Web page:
I hate to break it to you but if you are interviewing for an IT support position and are already working in in IT Support then you are one of many who work in an IT support team of 2-10 analysts who fixed windows / office and other bespoke software on a company’s desktops and laptops. You fix about 10-20 tickets a day served to you by some form of call logging system eg Servicenow, Freshworks, Jira via chat / emails or phone calls. You may have a bunch of qualifications but in the real world, setups of software and various configurations make some of this knowledge, perfect world scenario vs real world scenario. Eg you could put all your windows software knowledge to the test and take hours fixing someone laptop but in the real world, it might be quicker and easier to give someone a replacement laptop, copy over all the data and then just rebuild the software image on the laptop with a problem.

Bottom line. You are unlikely to be that special on paper. Sorry.

IT Recruiters

It does NOT matter :

  • What industry a candidate has worked in. I have worked in the hotel, newspaper, insurance, food and beverage, consultancy, recruitment and media industries. A computer/ software that needs fixing is a computer / software that needs fixing in every company. Yes, there are different demands and different software /configurations but these can be learnt easily through time.
    • Please stop discounting candidates if they haven’t worked in the specific industry your client’s company are working in.
  • What software a candidate may or may not have used.
    • Administering Office 365 to a 1st or 2nd line level takes about 1 hour to learn.
    • Learning how to log tickets in a ITSM tool eg Service now takes about 30 mins – 1 hour to learn the company’s way to log tickets, what categories to use and which team to escalate which tickets to which team.
    • Learning to use Landesk / SCCM to deploy software takes about 10 mins to learn how to search for the machine needing the software and then drag the computer to the distribution task and click deploy.
    • Please stop discounting candidates who may not have used the exact software your client’s company uses to support their users.

Thankyou from all the potential candidates hiring managers should get to see but don’t get considered as they aren’t a 100% cookie cutter fit. Everyone learns on the job they are hired for.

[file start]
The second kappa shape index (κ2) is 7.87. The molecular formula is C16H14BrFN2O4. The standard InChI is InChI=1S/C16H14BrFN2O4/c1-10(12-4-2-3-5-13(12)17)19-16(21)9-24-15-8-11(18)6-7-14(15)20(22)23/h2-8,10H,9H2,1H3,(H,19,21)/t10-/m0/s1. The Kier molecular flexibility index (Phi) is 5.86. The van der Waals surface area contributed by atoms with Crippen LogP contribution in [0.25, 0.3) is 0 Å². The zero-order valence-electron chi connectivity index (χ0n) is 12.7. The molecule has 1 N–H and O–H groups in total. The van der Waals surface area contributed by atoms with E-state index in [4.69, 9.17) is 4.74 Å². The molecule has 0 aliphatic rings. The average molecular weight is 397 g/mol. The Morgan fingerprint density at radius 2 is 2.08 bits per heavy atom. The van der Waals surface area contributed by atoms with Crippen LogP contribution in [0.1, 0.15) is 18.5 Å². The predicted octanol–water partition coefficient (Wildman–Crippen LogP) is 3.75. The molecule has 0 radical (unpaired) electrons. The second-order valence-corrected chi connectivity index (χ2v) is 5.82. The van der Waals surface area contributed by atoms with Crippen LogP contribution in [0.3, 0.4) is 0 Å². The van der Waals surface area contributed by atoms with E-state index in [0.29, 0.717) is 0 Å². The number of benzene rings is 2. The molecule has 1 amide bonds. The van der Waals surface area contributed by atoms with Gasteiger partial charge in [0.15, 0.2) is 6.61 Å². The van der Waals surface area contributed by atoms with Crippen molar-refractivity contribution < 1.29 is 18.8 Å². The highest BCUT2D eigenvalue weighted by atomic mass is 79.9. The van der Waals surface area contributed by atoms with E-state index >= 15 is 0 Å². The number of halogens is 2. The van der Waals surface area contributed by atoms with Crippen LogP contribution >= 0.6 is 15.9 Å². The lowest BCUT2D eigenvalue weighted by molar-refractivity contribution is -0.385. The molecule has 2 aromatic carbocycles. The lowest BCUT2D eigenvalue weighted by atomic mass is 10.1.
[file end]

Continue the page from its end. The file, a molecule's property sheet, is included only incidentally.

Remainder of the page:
Therefore I will interview anyone with 1-2 years + IT support experience, I’m really not too fussy. What I am really looking for is someone with personality and can give a great customer experience. I can teach technical skills easier than I can teach customer service skills. I would even say, you either have customer service skills or you don’t.

Structure of an interview

The interviews are normally structured into 5 parts:

  1. Introductions of everyone who will be interviewing, their roles within the company and the structure of the interview possibility with a company overview
  2. The candidate is asked to gives an overview of their career / past few jobs
  3. Competency questions based on IT support
  4. Questions around what the candidate knows about the position and company then the interviewer will give an overview of the position being recruited for.
  5. The candidate gets to ask questions to the interviewer. This is an opportunity for the candidate to learn more about the company or manager or position.

My Interview questions

Tell me about your last jobs / job? (I go back maybe 3-5 years so this might be one job or several.)

Why I ask this:

It is an initial standard, boring questions to get someone talking. I want to understand the make up of their team eg how many analysts was in the team, were they in one area or geographically dispersed, what was their role in the team eg were they junior or a senior member in the team, how many tickets did they deal with? What types of tickets did they work on?